PUBLIC LIBRARY NEWS CLIPPINGS APR - JUNE 2002
Time for a good book (The Dawson Creek Mirror, Dawson Creek, BC - Apr. 19, 2002)
Photo with caption - Mayor Dahlen proclaims April 17 - 23 Library Week in Dawson Creek. The week will conclude on Canada Book Day.
Celebrate BC writers this week (The Whistler Question, Whistler, BC - Apr. 25, 2002)
Background about BC Book and Magazine Week including a list of noted BC authors and recommended reading for various age groups.
Breakfast for the mind (Squamish Chief, Squamish, BC - Apr. 27, 2002)
Squamish Public Library will host the second annual Breakfast of Champions event on Apr. 30. In partnership with the Capilano College (and via funding from the National Literacy Secretariat and the Ministry of Advanced Education), the event brings in speakers to discuss child and family literacy.
Bedtime stories in pajamas (Houston Today, Houston, BC - May 1, 2002)
As part of its Canada Book Day celebrations, the Houston Public Library offered bedtime stories to pajama-clad tykes who enjoyed books and lullaby sing-a-longs while lazing on a sea of pillows. Book draws were also held with prizes for kids, teens and adults.
Authors face gauntlet of fans, giant bubbles (Nanaimo News Bulletin, Nanaimo, BC - May 9, 2002)
Children had the opportunity to meet the authors of some of their favourite books at The Childrens Book Festival held on the weekend. Authors and illustrators signed autographs and read from their works. The literacy event was co-sponsored by the Vancouver Island Regional Library.
Spider spins his web at library (The Gazette, Grand Forks, BC - Apr. 24, 2002)
Popular Vancouver sci-fi writer Spider Robinson will be reading from his works at the Grand Forks and District Public Library on May 1. Robinson talks about how his mother instilled a love of reading in him and the value of the sci-fi genre.
Writer comes to Sooke for reading (Sooke News Mirror, Sooke, BC - May 1, 2002)
The Sooke Branch of the Vancouver Island Regional Library will be hosting a reading and discussion by Ontario writer Eric Walters. Walters writes for the young adult audience and will discuss both his works and the process of writing. Adults are also welcome to attend.
Pioneer woman (The Coast Reporter, Sechelt, BC - May 5, 2002)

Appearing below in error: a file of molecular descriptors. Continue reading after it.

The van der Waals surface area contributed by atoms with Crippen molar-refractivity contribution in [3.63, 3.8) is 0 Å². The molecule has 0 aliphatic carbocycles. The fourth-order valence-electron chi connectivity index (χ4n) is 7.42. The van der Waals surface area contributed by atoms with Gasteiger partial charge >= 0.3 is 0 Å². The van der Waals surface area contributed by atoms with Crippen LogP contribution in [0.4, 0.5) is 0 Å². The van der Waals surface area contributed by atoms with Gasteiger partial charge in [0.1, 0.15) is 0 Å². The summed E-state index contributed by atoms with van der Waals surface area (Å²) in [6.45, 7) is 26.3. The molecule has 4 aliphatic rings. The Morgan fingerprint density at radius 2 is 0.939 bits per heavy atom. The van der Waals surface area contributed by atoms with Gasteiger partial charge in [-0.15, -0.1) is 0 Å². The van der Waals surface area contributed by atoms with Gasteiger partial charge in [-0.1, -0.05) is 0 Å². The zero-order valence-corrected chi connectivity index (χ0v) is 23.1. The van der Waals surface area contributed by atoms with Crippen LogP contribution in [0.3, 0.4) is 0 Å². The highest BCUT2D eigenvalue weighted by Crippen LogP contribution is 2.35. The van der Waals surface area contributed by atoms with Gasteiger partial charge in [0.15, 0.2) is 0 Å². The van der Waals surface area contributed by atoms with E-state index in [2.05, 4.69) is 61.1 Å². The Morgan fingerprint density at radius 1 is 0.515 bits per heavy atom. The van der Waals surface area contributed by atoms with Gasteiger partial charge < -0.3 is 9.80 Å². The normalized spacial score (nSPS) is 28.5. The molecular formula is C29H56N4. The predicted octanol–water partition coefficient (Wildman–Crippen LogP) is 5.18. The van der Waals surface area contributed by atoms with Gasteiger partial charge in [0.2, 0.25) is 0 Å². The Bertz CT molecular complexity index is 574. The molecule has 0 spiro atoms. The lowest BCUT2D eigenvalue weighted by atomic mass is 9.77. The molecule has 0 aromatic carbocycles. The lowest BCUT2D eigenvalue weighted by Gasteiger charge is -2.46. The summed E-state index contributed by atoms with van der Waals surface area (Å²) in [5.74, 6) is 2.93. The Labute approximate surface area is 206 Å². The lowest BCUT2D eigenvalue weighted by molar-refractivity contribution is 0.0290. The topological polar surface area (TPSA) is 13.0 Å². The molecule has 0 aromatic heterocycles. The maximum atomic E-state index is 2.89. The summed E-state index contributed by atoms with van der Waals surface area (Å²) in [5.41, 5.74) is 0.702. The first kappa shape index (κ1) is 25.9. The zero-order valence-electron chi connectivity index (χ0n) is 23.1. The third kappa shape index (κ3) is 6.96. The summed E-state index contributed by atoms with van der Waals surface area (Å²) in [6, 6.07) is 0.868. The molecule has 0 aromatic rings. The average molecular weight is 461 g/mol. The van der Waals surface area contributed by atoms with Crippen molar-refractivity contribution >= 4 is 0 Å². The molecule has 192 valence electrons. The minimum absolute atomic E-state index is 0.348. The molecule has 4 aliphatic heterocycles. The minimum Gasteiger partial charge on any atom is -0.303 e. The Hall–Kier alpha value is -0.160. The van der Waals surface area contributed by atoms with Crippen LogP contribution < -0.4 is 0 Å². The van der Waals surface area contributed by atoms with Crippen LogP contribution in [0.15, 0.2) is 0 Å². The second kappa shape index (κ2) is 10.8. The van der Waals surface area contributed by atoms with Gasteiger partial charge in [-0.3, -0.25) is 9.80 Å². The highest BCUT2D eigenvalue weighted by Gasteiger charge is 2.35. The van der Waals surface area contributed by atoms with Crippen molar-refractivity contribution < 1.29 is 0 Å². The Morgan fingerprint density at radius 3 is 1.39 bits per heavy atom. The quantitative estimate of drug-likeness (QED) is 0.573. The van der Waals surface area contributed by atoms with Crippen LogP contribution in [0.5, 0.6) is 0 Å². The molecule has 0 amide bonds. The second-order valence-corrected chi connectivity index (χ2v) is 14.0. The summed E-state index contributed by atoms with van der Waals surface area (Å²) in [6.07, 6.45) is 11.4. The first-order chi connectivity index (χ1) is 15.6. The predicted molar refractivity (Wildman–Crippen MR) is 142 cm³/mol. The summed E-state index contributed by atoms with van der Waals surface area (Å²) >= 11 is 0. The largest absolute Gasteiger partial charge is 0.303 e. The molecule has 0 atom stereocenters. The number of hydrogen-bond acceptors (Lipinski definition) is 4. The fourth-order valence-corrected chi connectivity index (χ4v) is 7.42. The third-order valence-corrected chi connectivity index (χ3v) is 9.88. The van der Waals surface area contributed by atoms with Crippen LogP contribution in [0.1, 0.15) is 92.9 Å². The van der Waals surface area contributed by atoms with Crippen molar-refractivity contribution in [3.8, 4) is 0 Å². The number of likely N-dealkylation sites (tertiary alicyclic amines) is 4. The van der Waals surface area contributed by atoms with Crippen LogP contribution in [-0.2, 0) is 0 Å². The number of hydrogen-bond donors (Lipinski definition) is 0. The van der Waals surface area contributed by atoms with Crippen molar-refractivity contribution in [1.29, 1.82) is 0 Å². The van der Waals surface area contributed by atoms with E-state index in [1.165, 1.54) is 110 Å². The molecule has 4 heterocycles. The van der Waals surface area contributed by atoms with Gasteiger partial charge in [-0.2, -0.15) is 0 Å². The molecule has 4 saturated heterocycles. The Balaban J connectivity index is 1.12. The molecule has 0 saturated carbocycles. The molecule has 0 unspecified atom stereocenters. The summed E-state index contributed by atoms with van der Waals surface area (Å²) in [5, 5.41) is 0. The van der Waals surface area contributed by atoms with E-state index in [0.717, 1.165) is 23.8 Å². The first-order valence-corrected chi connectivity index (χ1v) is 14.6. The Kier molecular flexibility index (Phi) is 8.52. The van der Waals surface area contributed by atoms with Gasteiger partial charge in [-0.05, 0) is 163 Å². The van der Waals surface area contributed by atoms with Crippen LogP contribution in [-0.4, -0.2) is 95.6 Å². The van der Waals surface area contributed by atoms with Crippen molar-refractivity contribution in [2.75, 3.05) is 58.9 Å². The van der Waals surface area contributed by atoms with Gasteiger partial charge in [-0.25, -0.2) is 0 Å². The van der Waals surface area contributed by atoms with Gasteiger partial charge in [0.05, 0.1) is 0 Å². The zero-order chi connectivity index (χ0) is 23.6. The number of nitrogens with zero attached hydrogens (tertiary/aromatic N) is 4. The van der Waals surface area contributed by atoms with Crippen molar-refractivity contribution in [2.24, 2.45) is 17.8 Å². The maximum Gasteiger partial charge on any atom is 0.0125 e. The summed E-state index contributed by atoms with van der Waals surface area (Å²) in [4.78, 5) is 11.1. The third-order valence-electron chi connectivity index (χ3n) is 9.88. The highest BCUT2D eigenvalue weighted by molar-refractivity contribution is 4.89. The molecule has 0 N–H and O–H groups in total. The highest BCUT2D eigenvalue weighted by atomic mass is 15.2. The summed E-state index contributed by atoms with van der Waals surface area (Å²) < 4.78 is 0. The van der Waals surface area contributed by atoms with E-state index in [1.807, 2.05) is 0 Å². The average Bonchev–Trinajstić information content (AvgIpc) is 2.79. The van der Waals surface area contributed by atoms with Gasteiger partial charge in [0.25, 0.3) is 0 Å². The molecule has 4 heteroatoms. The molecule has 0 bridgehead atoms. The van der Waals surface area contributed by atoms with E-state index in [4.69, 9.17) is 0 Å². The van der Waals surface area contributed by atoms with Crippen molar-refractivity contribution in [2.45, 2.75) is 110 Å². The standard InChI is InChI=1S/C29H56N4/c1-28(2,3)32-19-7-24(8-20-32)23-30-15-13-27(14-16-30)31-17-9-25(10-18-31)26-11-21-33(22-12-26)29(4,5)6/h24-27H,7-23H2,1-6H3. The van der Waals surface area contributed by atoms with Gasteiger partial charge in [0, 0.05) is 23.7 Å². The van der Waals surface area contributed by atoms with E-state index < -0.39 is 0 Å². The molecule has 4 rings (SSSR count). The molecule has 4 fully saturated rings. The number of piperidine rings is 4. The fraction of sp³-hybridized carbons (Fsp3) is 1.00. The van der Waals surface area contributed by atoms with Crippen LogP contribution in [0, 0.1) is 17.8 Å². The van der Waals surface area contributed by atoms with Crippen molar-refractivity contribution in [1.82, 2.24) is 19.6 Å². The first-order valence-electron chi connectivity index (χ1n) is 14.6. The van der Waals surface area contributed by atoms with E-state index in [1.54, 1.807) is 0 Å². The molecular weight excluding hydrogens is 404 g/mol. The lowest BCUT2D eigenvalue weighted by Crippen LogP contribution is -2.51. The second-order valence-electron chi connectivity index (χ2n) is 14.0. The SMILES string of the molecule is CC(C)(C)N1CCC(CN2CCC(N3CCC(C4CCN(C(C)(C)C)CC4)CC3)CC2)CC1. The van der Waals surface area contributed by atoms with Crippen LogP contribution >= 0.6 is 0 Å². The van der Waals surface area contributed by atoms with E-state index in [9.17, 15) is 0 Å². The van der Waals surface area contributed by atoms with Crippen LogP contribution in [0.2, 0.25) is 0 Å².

The Gibsons and Sechelt public libraries will both be presenting readings from writer and modern pioneer Chris Czjakowski, who has published a number of books chronicling the experiences of her rugged wilderness lifestyle.
Author to give talk (Kelowna Capital News, Kelowna, BC - May 10, 2002)
On May 24, historical fiction writer Jack Whyte will be speaking at an event organized by the Friends of the Kelowna Library. Whytes books depict life in early Britain around the Dark Ages.
Oppel captures students attention (Parksville/Qualicum Beach News, Parksville, BC - May 10, 2002)
As part of the Vancouver Island Childrens Book Festival, Port Alberni author Kenneth Oppel read from his new book Firewing (part of his Silverwing saga) to a large crowd of kids and adults at the Parksville Branch of the Vancouver Island Regional Library. Oppel won the 2000 CLA award for the second book in the popular series, Sunwing.
From arts take column (The Outlook, North Vancouver, BC - May 16, 2002)
Vancouver prosecutor and author Ralph Keefer will be reading from his book Grounded in Eire, recounting the wartime experiences of his father.
National Librarian and creator of The Hockey Sweater reads to Nelson (Nelson Daily News, Nelson, BC - June 3, 2002)
While in town to act as keynote speaker for the British Columbia Library Trustee Association Conference, National Librarian Roch Carrier stopped by the Nelson Municipal Library to read from his new book, Life with the Rocket: The Maurice Richard Story, and to talk to library patrons. Best known for his childrens story The Hockey Sweater, Carrier says that the notoriety hes gained from that story has aided him in his advocacy for books and libraries for children. Carrier became the National Librarian in 1999. He has written over 50 books and holds numerous doctorates.
Library adds 11 more e-books to collection (Richmond News, Richmond, BC - Apr. 28, 2002)
The Richmond Public Library has added 11 new e-books to the five currently in circulation. The electronic books can hold from four to 15 full-length titles and have features such as one-touch print enlargement. They can be borrowed for up to two weeks.
Demand for Internet being met (100 Mile House Free Press, 100 Mile House, BC - May 1, 2002)
Even though the publics demand for Internet access at Cariboo Regional District libraries in on the rise, this demand is being met thanks to a $35,000 grant from Industry Canada to be used to increase the number of computers available. Library staff estimate that public access computers are in use 80 per cent of the time.